Chaney returns after five-game suspension

BLACKSBURG, Va. (AP) -- John Chaney's return to the bench for Temple came without any fanfare -- and without any success for the Owls.

Zabian Dowdell scored 12 of his 16 points in the second half, six in a game-turning 8-0 run, and Virginia Tech beat the Owls 60-50 on Tuesday night in the first round of the NIT.

Chaney was coaching his first game since serving a three-week suspension for sending Nehemiah Ingram in to commit hard fouls that left Saint Joseph's senior John Bryant with a broken arm on Feb. 22.

He had nothing to say about his uncertain future.

"I think I hear my mother calling me," he said when asked. "I'll be leaving you now if you have no more questions (about) my kids. That's the only reason I'm here -- to talk about the team and the game."

Temple athletic director Bill Bradshaw said Monday that he, Chaney and others will get together once the season is over to talk about the future.

The subject of the game was no bargain either for the Owls (16-14), who were trying to give their coach his 500th victory at Temple, but led only until Virginia Tech got a few 3-pointers to fall in the first half.

"Coming into the season, I thought this was perhaps one of my greatest teams," the 73-year-old Chaney said. "It's a bunch of players that did not mix well and we miscalculated how they could be effective."

Chaney was booed when he entered the court, and Ingram drew jeers when he made two free throws. There was security behind the Owls' bench, but Chaney remained calm throughout, mostly just sitting on the bench.

The Hokies, meantime, gave the crowd of 7,416 plenty to cheer about.

Making their first postseason appearance in nine years and their first in the NIT in a decade, Virginia Tech (16-13) shook off some early shooting woes and grabbed control once it solved the matchup zone.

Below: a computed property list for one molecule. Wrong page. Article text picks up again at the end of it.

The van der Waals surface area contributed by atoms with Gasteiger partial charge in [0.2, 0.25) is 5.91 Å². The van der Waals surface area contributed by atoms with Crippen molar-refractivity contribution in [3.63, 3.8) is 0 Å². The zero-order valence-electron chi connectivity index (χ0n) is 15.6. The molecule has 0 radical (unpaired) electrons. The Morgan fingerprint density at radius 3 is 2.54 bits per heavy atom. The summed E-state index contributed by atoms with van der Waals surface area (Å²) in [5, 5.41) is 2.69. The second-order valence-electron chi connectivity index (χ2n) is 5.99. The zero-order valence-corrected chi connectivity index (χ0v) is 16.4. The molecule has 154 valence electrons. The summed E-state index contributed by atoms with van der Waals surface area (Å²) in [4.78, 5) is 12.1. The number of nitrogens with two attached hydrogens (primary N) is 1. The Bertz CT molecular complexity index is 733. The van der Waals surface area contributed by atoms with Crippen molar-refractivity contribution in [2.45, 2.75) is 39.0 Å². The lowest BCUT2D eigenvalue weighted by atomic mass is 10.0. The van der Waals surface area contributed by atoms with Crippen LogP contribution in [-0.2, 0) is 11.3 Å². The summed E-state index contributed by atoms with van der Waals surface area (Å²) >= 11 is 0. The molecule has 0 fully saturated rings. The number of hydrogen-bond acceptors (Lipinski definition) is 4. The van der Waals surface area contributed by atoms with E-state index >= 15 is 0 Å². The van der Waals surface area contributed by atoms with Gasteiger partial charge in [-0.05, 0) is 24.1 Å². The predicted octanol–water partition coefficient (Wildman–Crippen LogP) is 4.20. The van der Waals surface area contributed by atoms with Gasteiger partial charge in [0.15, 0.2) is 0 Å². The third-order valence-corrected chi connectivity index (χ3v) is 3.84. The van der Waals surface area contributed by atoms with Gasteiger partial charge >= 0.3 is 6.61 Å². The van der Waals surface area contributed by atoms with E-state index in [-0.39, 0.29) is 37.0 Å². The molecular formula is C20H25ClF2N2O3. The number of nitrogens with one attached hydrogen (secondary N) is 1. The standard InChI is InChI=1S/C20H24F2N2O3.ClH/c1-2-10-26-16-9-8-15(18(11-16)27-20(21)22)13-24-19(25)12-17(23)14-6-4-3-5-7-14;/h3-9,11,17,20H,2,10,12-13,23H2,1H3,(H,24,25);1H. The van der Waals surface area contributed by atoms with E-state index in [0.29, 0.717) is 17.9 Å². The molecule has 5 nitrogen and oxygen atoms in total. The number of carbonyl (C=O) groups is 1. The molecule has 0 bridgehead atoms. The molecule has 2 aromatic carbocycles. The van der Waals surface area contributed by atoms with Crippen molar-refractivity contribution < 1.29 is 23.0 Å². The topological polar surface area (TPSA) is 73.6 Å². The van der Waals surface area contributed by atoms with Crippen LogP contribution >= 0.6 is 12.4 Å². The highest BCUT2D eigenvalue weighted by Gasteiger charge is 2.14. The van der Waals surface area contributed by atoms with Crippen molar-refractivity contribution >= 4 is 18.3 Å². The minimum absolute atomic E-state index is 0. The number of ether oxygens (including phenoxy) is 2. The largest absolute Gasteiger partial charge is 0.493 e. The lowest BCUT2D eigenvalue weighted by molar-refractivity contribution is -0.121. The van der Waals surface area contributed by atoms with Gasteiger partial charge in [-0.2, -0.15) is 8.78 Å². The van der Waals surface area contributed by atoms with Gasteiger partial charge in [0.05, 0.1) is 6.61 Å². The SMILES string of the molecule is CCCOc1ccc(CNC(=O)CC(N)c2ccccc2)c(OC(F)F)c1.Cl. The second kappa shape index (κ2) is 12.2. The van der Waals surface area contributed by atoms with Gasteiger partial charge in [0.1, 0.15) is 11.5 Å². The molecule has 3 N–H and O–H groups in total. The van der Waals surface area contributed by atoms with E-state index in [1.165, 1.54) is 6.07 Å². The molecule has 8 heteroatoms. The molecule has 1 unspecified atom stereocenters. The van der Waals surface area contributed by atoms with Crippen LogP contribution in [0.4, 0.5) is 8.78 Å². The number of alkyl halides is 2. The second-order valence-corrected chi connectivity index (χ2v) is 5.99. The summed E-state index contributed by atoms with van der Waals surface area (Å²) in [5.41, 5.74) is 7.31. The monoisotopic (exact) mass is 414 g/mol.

"We just had to feel our way through the zone and a couple of guys stepped up," said Dowdell, who finished 3-for-9 on 3-pointers. "We made a couple of shots. After that, it was just taking care of the ball."

The Hokies, who won the NIT in 1973 and 1995, finished with five turnovers, one in the second half. After a quick look at the Hokies' basketball history this week, they became intent on adding to it.

"I lined the guys up yesterday and had them look up and read the banners and the years," second-year coach Seth Greenberg said. "We've been playing basketball a long time here, and there's only nine banners.

"This is an opportunity. You don't build a championship program overnight. It's a process, and this is part of the process," he said.

The victory was Virginia Tech's first against Temple in 10 tries. It was the fourth straight year Temple (16-14) has played in the NIT.

Carlos Dixon, the Hokies' lone senior, added 15 points and nine rebounds, and Coleman Collins had 11 points and grabbed 13 rebounds.

Dixon hit three 3-pointers in the first half.

"We knew we had to step up and make big shots and we did," Dixon said. "That's what got us going."

Mardy Collins led Temple with 16 points and 13 rebounds, and Antywane Robinson scored 14, hitting four 3-point shots. The rest of the Owls were 4-for-17 from behind the arc, and the team was 9-for-30 inside it.

As in their last game with Chaney on the bench, the Owls were hampered by fouls. This time, 7-foot-1 center Keith Butler fouled out in 18 minutes, preventing Temple from using its distinct height advantage.

Instead, the quicker Hokies ultimately set the pace after hitting five of their last six 3-pointers in the first half to lead 31-25 at the break.